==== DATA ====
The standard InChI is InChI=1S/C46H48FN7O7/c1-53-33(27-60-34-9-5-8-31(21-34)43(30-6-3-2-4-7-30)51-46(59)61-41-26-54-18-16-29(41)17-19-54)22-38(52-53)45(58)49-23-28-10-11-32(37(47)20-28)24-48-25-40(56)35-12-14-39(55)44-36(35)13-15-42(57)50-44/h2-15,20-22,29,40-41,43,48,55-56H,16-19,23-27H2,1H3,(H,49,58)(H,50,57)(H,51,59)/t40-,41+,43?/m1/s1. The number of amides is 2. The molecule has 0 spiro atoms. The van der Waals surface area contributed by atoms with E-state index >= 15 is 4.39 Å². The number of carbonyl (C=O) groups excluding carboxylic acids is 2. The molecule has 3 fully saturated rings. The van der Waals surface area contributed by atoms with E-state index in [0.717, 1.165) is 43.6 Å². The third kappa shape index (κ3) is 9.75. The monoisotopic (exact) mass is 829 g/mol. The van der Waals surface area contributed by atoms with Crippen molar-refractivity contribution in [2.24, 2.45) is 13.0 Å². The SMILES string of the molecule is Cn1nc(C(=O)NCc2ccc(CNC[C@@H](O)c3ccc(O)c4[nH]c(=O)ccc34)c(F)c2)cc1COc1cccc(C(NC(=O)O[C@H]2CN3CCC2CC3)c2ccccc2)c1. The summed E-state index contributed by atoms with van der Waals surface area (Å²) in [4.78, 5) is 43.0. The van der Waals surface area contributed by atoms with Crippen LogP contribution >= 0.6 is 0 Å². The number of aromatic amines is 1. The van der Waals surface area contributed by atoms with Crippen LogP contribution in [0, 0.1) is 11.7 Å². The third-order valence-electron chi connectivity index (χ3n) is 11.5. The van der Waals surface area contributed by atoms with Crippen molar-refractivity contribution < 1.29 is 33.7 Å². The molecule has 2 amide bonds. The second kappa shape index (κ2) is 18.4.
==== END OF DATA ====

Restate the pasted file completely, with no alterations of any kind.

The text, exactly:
The standard InChI is InChI=1S/C46H48FN7O7/c1-53-33(27-60-34-9-5-8-31(21-34)43(30-6-3-2-4-7-30)51-46(59)61-41-26-54-18-16-29(41)17-19-54)22-38(52-53)45(58)49-23-28-10-11-32(37(47)20-28)24-48-25-40(56)35-12-14-39(55)44-36(35)13-15-42(57)50-44/h2-15,20-22,29,40-41,43,48,55-56H,16-19,23-27H2,1H3,(H,49,58)(H,50,57)(H,51,59)/t40-,41+,43?/m1/s1. The number of amides is 2. The molecule has 0 spiro atoms. The van der Waals surface area contributed by atoms with E-state index >= 15 is 4.39 Å². The number of carbonyl (C=O) groups excluding carboxylic acids is 2. The molecule has 3 fully saturated rings. The van der Waals surface area contributed by atoms with E-state index in [0.717, 1.165) is 43.6 Å². The third kappa shape index (κ3) is 9.75. The monoisotopic (exact) mass is 829 g/mol. The van der Waals surface area contributed by atoms with Crippen molar-refractivity contribution in [2.24, 2.45) is 13.0 Å². The SMILES string of the molecule is Cn1nc(C(=O)NCc2ccc(CNC[C@@H](O)c3ccc(O)c4[nH]c(=O)ccc34)c(F)c2)cc1COc1cccc(C(NC(=O)O[C@H]2CN3CCC2CC3)c2ccccc2)c1. The summed E-state index contributed by atoms with van der Waals surface area (Å²) in [4.78, 5) is 43.0. The van der Waals surface area contributed by atoms with Crippen LogP contribution >= 0.6 is 0 Å². The number of aromatic amines is 1. The van der Waals surface area contributed by atoms with Crippen LogP contribution in [0, 0.1) is 11.7 Å². The third-order valence-electron chi connectivity index (χ3n) is 11.5. The van der Waals surface area contributed by atoms with Crippen molar-refractivity contribution < 1.29 is 33.7 Å². The molecule has 2 amide bonds. The second kappa shape index (κ2) is 18.4.